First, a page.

Edi beo þu heuene quene is a 13th century English song in praise of the Virgin Mary, written in Middle English. It expresses familiarity in relationship with Mary and even romantic attachment; and the two part harmony sounds remarkably sweet and modern. This article explores why this is so, placing this beautiful song in its three contexts – lyrical, musical and historical – with a video of the song sung by The Night Watch, accompanied by gittern and citole.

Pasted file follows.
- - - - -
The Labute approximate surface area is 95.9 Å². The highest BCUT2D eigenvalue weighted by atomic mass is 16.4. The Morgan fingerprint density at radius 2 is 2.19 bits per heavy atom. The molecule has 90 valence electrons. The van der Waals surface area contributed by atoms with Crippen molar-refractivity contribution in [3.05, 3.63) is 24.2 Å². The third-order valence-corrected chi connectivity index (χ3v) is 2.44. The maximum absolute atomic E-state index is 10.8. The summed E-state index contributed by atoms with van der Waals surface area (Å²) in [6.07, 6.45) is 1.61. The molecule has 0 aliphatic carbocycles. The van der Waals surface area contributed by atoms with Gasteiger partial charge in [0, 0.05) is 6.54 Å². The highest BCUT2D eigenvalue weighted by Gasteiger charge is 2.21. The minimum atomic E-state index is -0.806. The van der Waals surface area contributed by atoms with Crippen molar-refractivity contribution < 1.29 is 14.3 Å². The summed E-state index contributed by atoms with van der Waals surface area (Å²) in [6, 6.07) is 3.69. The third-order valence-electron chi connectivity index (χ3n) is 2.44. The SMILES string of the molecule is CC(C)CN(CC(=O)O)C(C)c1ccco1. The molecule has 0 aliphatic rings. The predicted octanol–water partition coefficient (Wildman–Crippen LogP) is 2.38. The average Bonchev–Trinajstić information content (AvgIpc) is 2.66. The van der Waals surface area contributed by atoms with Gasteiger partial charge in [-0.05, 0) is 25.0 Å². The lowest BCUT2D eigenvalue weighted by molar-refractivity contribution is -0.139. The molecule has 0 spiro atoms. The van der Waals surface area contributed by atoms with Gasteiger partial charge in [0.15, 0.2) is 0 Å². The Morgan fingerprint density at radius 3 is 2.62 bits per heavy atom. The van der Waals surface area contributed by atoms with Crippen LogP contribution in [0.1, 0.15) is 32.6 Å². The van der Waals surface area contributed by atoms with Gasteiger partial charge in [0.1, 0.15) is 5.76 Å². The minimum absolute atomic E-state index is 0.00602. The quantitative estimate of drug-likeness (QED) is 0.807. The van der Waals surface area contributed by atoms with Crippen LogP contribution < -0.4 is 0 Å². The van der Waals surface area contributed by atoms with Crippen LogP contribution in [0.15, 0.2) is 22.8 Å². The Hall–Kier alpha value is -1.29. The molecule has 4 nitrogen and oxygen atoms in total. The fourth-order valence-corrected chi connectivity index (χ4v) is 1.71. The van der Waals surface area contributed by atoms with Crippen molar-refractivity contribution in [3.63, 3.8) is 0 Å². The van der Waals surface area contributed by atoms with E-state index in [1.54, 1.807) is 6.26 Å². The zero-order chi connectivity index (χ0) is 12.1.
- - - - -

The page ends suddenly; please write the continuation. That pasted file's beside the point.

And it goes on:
The renaissance marked a turning point for European culture. Beginning in Italy in the 14th century, its influence spread across Europe, affecting all aspects of culture, including music. But it was in England that the sound of the renaissance first developed, spreading out to Burgundy, Italy, and then back to England in new forms. The invention of the printing press and the spread of literacy profoundly affected music-making, with musicians in households now able to write down music, use the new printed songbooks of composers such as John Dowland, and sing from broadside ballad sheets sold in the street. The spread of printing and literacy also affects our own knowledge of the period, with surviving instructions for dances and a wealth of music. Includes 15 active links in blue to videos of musical examples, illustrating the text.